Based in Plymouth and also attending Exeter University, Julian Isaacs is a 70’s punk balladeer, known fondly as ‘Auntie Pus’ by his fans. As well as being a performing poet with a biting edge, he now plays with gypsy-swing band Hot Club of Stonehouse.
You are a musician and also a poet – is it possible to ask which came first?
Yes, it’s possible, and the answer is poetry – just. I’ve always liked writing things – I wrote scripts when I was six in primary school, and the teacher got the class to perform one. I started learning the guitar when I was about eleven, and by the time I was thirteen and could play a few chords, I wanted to be in a band, like everyone does at school.
Do you remember the first time you performed?
I played at a school rock concert whenI was thirteen, going on fourteen. Years ago I met an old school friend through Facebook and he’d remembered the name of this bizarre instrumental piece I wrote on classical guitar, which I’d completely forgotten about! So my first time was in front of about 500 people – the whole school. They made a record of it, and some of the bands were really quite good.
How does your writing process differ from your song-writing?
Retrospectively, not really an awful lot – but because I’ve studied creative writing, I can tell you how to structure something. I spoke to Andy Brown, and he said the thing to remember is if you write a song, the music does half the work for you – but if you’re writing poetry, those words are all that there is. You listen to master song-writers like Harold Aren, for example, with songs like ‘Somewhere Over the Rainbow’ – they’ve worked out every note and every syllable. That’s why they’re great songs. They might not have that much in there but structurally, it works. I try to do that, now.
The poetry of yours that I had the pleasure of seeing at the Poetry Slam last year had a very wry, black-comedy style. How did you come to develop this style?
I’ve always thought of poetry as paintings, with layers and layers of words. You get some out the way, and you find some others. You can have your own style, of course, but it has to have some sort of direction – as with any great paintings. I’m not an art or art history student, but I’m very much aware of the critical theory of art – so I always try to write a poem like painting. It might be pictures that overlap like a Venn diagram, but it’s still going somewhere from when the reader starts to when they finish.
Do you have a favourite poem of your own?
No, I haven’t. There’s things that I write that I do like; I’ve looked at some pieces I wrote when I was 16 or 17 and, well – in light of what I know now, yes, they’re unfinished, but in terms of what’s done, it’s not so bad. It doesn’t look like the ramblings of a teenager! I know what’s wrong with it because I’ve learnt in the last two years that things that sound clever, or look so on the page, aren’t always clever.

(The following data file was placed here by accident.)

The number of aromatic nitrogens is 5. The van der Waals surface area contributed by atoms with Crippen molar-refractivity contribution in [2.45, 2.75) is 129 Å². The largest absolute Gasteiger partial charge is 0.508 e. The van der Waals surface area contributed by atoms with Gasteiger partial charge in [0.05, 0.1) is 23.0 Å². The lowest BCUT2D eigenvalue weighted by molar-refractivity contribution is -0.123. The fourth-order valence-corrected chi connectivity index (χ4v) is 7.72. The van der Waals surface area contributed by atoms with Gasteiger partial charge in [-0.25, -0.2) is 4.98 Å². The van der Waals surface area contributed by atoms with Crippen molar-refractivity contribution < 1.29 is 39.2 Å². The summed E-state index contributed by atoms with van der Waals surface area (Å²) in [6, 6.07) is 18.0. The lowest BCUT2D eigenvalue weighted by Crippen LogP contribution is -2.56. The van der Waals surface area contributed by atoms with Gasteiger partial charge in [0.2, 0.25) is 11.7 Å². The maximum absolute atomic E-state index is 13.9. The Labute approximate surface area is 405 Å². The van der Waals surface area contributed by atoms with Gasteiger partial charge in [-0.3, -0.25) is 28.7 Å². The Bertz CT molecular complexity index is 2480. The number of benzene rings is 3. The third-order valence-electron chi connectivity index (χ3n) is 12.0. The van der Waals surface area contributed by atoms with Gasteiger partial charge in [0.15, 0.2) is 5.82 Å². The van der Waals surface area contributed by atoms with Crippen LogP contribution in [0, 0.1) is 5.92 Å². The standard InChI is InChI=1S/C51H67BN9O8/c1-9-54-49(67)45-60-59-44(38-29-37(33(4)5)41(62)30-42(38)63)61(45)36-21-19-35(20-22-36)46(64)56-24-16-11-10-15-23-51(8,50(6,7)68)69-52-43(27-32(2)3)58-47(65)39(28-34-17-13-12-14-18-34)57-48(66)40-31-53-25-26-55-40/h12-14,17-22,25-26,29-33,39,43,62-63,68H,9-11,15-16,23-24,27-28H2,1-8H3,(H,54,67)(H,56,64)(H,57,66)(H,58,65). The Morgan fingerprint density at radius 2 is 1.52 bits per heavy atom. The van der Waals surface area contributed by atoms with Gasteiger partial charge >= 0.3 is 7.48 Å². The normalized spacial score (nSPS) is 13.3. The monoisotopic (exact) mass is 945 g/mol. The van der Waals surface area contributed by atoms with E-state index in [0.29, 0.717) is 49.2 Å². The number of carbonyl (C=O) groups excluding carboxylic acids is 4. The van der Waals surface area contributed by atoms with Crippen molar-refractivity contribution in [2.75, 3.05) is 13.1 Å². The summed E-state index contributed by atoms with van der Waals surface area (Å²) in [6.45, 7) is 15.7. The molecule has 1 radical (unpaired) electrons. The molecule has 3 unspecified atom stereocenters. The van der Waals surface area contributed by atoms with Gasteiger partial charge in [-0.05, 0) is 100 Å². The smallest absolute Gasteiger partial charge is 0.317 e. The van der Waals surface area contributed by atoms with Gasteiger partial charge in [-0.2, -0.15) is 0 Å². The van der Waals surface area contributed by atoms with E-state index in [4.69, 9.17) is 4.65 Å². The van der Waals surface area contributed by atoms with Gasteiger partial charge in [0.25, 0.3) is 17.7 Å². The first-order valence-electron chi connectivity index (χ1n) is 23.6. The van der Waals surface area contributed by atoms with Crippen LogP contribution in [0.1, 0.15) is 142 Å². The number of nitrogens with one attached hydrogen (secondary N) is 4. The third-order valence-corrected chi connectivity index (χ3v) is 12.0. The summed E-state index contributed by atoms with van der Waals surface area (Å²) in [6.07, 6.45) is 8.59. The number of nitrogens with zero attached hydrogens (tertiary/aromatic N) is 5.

Aside from being a poet, you’re also 70’s punk balladeer Auntie Pus, and now play a lot of gypsy-swing music as Hot Club of Stonehouse. Does your punk past effect your gypsy-swing present?
It’s unavoidable with punk! Only the other day – and it’s not the first time – a man messages me on Facebook, and he runs the Gloucester Swing and Jive association. “You’re Auntie Pus aren’t you?” he asked, and then says “wait a minute!”. He then sent me a picture of a letter I’d written to The Ruts fan club years ago, a really funny letter as well – it was all in block capitals. Not that I can’t do joint-up writing, but my opinion of the punk-rock clientele was low enough to think they wouldn’t be able to read my writing! I wrote a standard letter but on the bottom I’d written – their subscription had to go up – ‘THANKS VERY MUCH FOR THE LETTER, GLAD YOU ENJOYED THE FAN CLUB, LIKE I SAID, SEND MORE MONEY! NOW!”. I love punk music, but I also love gypsy music – and anyway, gypsy’s the most punk lifestyle there is.
What advice would you give to someone who is an aspiring musician?
In this day and age? I guess I’ll tell you where I went wrong, which I can advise every other young person not to do. When things start going well, don’t think you’re going to be the next Keith Richards. The Keith Richards, or the William Burroughs of the writing world – they’re very inspired people, who achieved what they achieved in spite of all the drugs, not because of it. The reason people do drugs is for visions, but you know, people can have strange dreams. I have strange dreams! ‘Kubla Khan’ talks about the ‘abyss’ and ‘sunless chasm’ – everyone can dream of those things. Or for example with acid – it’s the people who can articulate those experiences well that are people who can articulate other things. So, don’t start living the life of a rock star before you are one, and even if you get to be that, think about it. Write the stuff before you live the life. If you try to do it back to front, you won’t get very far.